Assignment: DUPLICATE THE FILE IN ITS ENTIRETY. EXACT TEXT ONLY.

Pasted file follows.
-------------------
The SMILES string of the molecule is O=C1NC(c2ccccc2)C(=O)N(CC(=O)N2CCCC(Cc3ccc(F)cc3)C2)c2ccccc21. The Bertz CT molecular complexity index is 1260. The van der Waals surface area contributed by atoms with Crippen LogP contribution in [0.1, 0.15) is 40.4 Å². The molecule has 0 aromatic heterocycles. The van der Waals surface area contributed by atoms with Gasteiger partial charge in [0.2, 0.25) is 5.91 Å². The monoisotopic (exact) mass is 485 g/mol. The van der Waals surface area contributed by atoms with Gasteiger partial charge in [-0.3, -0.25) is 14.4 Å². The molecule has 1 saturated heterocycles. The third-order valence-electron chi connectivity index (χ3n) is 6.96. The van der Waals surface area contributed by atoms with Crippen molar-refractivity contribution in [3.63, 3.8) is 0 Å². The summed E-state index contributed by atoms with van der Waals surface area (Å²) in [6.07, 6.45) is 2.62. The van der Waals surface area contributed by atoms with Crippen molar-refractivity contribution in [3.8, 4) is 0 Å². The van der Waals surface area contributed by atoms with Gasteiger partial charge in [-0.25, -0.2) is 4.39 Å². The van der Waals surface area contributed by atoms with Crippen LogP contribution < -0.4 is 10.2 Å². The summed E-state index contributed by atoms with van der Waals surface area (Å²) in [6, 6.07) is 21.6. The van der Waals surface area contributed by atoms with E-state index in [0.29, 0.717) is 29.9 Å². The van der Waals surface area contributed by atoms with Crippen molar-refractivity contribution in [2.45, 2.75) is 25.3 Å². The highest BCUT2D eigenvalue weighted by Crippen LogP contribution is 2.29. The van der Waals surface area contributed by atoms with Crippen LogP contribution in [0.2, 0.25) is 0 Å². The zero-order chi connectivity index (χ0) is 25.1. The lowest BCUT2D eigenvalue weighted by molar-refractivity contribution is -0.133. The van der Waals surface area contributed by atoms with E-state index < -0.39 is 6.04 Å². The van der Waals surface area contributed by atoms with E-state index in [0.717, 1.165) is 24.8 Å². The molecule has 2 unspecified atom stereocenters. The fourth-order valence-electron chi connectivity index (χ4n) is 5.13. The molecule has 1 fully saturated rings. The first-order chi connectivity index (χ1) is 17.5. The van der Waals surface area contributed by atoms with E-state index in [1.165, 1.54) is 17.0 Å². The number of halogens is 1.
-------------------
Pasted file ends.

The SMILES string of the molecule is O=C1NC(c2ccccc2)C(=O)N(CC(=O)N2CCCC(Cc3ccc(F)cc3)C2)c2ccccc21. The Bertz CT molecular complexity index is 1260. The van der Waals surface area contributed by atoms with Crippen LogP contribution in [0.1, 0.15) is 40.4 Å². The molecule has 0 aromatic heterocycles. The van der Waals surface area contributed by atoms with Gasteiger partial charge in [0.2, 0.25) is 5.91 Å². The monoisotopic (exact) mass is 485 g/mol. The van der Waals surface area contributed by atoms with Gasteiger partial charge in [-0.3, -0.25) is 14.4 Å². The molecule has 1 saturated heterocycles. The third-order valence-electron chi connectivity index (χ3n) is 6.96. The van der Waals surface area contributed by atoms with Crippen molar-refractivity contribution in [3.63, 3.8) is 0 Å². The summed E-state index contributed by atoms with van der Waals surface area (Å²) in [6.07, 6.45) is 2.62. The van der Waals surface area contributed by atoms with Crippen molar-refractivity contribution in [3.8, 4) is 0 Å². The van der Waals surface area contributed by atoms with Gasteiger partial charge in [-0.25, -0.2) is 4.39 Å². The van der Waals surface area contributed by atoms with Crippen LogP contribution < -0.4 is 10.2 Å². The summed E-state index contributed by atoms with van der Waals surface area (Å²) in [6, 6.07) is 21.6. The van der Waals surface area contributed by atoms with E-state index in [0.29, 0.717) is 29.9 Å². The van der Waals surface area contributed by atoms with Crippen molar-refractivity contribution in [2.45, 2.75) is 25.3 Å². The highest BCUT2D eigenvalue weighted by Crippen LogP contribution is 2.29. The van der Waals surface area contributed by atoms with Crippen LogP contribution in [0.2, 0.25) is 0 Å². The zero-order chi connectivity index (χ0) is 25.1. The lowest BCUT2D eigenvalue weighted by molar-refractivity contribution is -0.133. The van der Waals surface area contributed by atoms with E-state index < -0.39 is 6.04 Å². The van der Waals surface area contributed by atoms with E-state index in [0.717, 1.165) is 24.8 Å². The molecule has 2 unspecified atom stereocenters. The fourth-order valence-electron chi connectivity index (χ4n) is 5.13. The molecule has 1 fully saturated rings. The first-order chi connectivity index (χ1) is 17.5. The van der Waals surface area contributed by atoms with E-state index in [1.165, 1.54) is 17.0 Å². The number of halogens is 1.